Newsjacking: a PR/marketing practice wherein a brand creates content around a current news story to “inject their ideas,” with the intention that reporters will find it by Googling keywords/searching hashtags & include it to flesh out their articles or present a fresh angle.
Black hat: achieving goals in an unethical or deceptive manner. For the purpose of this discussion, we’ll define it as “an ethical frowny face“.
We stuff craft headlines with current keywords. We comment on trending topics and hashtag our thoughts so they make it into the Main Stream. We raffle off tickets to our big deal sports franchise and run ads with our city’s celebrities, because they’re hot & they get people’s attention.
Newsjacking proper, as very recently coined in David Meerman Scott‘s new booklet Newsjacking: How to Inject Your Ideas into a Breaking News Story & Get Tons of Media Coverage, makes the riding-popular-coattails concept overt: when news breaks that you can connect your brand to, do it. Fast. Use search—journalist’s search—to get earned media.
For PR folks, it means no longer offering their clients to the media for comment, but preparing that comment immediately, garnishing it with a topical linkbait headline & letting Google bring the media to them. It’s earned media predicated on reporter laziness/desperation.
I totally admit it, and it works. When Travel Manitoba released the ‘Manitoba Time’ slogan, I whipped up a visual reaction of a product: iPhone & desktop wallpapers. I even wrote an SEO-supercharged bald-faced lie as a headline, with a little asterisk to deflect culpability (I can do that; I’m not the media).
Just like David Scott said they would, a journalist jumped on the content & blogged about it. My site saw many a hit. Earned media crowned my work “clever” and “fun” (it totally is).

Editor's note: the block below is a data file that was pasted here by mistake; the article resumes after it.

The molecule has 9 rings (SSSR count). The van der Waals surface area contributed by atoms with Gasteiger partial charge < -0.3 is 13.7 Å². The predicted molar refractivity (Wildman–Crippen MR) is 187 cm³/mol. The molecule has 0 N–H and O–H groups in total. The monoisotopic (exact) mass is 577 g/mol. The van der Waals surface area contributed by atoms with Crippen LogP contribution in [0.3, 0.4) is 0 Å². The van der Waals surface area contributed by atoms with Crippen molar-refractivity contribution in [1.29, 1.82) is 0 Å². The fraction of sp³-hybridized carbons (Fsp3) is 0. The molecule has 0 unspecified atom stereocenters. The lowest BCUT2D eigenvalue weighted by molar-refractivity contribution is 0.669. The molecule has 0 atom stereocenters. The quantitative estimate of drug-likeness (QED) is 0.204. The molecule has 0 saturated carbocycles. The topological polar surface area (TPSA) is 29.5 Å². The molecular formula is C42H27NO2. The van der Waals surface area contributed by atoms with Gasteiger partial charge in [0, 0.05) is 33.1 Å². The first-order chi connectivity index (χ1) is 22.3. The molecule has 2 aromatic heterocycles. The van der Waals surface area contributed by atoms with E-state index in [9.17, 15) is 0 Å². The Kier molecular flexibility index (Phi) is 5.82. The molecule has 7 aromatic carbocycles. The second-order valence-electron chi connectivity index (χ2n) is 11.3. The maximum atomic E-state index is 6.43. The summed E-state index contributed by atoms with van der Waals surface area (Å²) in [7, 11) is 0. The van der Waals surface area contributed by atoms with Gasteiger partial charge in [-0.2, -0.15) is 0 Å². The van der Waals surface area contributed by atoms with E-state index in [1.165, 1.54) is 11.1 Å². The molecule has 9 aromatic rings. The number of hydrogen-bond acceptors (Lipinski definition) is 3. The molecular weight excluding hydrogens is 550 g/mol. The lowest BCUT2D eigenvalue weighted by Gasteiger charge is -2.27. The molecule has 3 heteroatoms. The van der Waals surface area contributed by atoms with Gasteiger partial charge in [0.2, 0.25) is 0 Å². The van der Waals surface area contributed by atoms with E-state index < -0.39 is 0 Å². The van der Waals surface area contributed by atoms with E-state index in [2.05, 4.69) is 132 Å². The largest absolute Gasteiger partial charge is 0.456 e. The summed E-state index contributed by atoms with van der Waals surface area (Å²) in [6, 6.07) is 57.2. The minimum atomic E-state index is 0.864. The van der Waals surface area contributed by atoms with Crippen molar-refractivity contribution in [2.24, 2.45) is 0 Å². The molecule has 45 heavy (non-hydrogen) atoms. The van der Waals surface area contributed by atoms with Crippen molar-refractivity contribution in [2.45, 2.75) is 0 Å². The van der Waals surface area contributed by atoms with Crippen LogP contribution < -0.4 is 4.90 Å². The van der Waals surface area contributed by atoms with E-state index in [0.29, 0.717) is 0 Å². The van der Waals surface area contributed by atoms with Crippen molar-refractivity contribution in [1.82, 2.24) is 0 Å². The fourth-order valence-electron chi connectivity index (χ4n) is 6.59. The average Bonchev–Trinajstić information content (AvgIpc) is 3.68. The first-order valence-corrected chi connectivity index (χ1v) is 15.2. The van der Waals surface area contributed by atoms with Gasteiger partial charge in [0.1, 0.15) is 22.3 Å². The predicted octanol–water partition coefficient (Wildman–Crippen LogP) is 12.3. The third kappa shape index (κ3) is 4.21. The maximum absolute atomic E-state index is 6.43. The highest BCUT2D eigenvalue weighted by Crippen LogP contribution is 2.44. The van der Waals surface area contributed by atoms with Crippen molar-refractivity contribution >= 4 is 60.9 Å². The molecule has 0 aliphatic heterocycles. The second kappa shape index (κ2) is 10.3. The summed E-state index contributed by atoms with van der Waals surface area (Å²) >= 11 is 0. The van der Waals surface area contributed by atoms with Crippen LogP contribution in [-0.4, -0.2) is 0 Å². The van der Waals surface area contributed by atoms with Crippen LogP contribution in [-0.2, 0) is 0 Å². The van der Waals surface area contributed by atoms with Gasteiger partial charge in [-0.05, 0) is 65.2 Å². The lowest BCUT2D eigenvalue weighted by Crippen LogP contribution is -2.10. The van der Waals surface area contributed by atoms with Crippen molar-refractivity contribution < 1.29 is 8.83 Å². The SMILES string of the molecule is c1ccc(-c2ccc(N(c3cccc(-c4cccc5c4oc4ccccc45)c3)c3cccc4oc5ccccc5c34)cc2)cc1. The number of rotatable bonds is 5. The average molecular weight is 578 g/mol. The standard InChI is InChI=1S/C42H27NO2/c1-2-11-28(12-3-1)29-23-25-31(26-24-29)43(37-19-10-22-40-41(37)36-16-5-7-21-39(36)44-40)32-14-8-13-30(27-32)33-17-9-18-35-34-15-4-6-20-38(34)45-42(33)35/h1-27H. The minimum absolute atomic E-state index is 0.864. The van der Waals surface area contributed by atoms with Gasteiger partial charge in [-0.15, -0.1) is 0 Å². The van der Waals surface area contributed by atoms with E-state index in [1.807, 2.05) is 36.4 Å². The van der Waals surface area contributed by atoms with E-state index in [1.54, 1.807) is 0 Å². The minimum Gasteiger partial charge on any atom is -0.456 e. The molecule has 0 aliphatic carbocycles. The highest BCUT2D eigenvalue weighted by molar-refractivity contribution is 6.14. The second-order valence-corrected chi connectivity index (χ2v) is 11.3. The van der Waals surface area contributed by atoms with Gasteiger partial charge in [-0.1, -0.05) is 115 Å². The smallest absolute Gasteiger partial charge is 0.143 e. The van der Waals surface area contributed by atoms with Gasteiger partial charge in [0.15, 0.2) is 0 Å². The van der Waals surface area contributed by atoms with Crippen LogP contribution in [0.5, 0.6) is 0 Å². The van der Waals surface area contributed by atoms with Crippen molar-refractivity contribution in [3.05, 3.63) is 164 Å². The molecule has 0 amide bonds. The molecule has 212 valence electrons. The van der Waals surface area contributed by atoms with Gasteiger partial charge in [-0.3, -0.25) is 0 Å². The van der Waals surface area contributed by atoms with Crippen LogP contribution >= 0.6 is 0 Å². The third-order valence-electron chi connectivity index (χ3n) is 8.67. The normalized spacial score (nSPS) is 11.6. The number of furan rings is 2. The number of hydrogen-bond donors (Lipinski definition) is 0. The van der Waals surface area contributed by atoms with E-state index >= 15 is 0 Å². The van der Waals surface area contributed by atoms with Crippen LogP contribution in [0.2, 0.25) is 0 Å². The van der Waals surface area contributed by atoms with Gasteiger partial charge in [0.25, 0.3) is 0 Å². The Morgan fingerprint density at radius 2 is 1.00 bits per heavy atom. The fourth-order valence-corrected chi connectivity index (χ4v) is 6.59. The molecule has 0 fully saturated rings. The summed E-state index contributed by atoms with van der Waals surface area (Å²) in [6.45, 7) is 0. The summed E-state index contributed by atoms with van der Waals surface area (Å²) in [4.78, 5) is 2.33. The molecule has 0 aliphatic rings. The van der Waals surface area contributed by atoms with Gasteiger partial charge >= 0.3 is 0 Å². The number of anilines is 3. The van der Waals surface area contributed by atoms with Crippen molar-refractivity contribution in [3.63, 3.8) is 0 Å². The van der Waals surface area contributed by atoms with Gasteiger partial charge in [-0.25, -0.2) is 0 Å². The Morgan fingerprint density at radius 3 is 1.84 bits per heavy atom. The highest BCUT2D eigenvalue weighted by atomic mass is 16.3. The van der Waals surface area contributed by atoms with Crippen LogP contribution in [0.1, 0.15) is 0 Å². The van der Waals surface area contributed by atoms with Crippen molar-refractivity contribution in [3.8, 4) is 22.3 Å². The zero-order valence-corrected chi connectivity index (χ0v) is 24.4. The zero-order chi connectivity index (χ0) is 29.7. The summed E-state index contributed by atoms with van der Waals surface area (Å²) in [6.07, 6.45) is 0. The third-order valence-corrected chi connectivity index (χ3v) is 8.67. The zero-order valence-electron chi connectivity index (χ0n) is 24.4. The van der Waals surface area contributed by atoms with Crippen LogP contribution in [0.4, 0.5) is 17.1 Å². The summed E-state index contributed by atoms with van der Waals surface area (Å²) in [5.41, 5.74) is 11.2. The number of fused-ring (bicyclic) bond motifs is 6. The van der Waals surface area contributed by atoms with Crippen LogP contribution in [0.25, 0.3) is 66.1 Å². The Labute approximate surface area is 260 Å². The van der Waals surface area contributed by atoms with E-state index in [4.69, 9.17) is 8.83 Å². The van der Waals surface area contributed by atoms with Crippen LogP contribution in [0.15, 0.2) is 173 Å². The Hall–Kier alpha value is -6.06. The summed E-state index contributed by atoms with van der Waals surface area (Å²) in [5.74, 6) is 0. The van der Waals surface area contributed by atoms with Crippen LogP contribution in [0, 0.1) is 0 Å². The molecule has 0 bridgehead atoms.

And this sort of newsjacking—cultural commentary, contributing to and expanding on a meme, idea or event—seems valid. The creator gives something back to the conversation.
But are we comfy with our news being padded with product placement?
I avoid tabloid journalism because bias makes me angry. I believe anything wearing the badge of ‘news’ is honour-bound to be fair, because people who aren’t educated enough to see through spin will take opinion as fact. And they’ll have few defences against subtle advertising.
I know news and PR have a long relationship (but not enough about that relationship to write something glibly sarcastic. Put that in for me, willya?). The PR folks I’ve invited to comment have been rolling their eyes since the (coveted) second paragraph. “Erica,” they say gently, patting me on the head like a small, slow child, “things are the same as they ever were, just faster.”
It’s probably naive to think otherwise. I’ve been the subject of news articles and understand how crafted the images and quotes that go with them are. I know you need humans to make a good story.
So I ask my reporter friends to read between the attractively-spaced lines when you Google for a story. I know you need good stuff to get more eyeballs on your stories < sites < ads. But don’t get jacked.
I discovered David & his Newsjacking ebook on the Marketing Over Coffee podcast. Uneasy, I almost turned it off, but I’m glad I didn’t.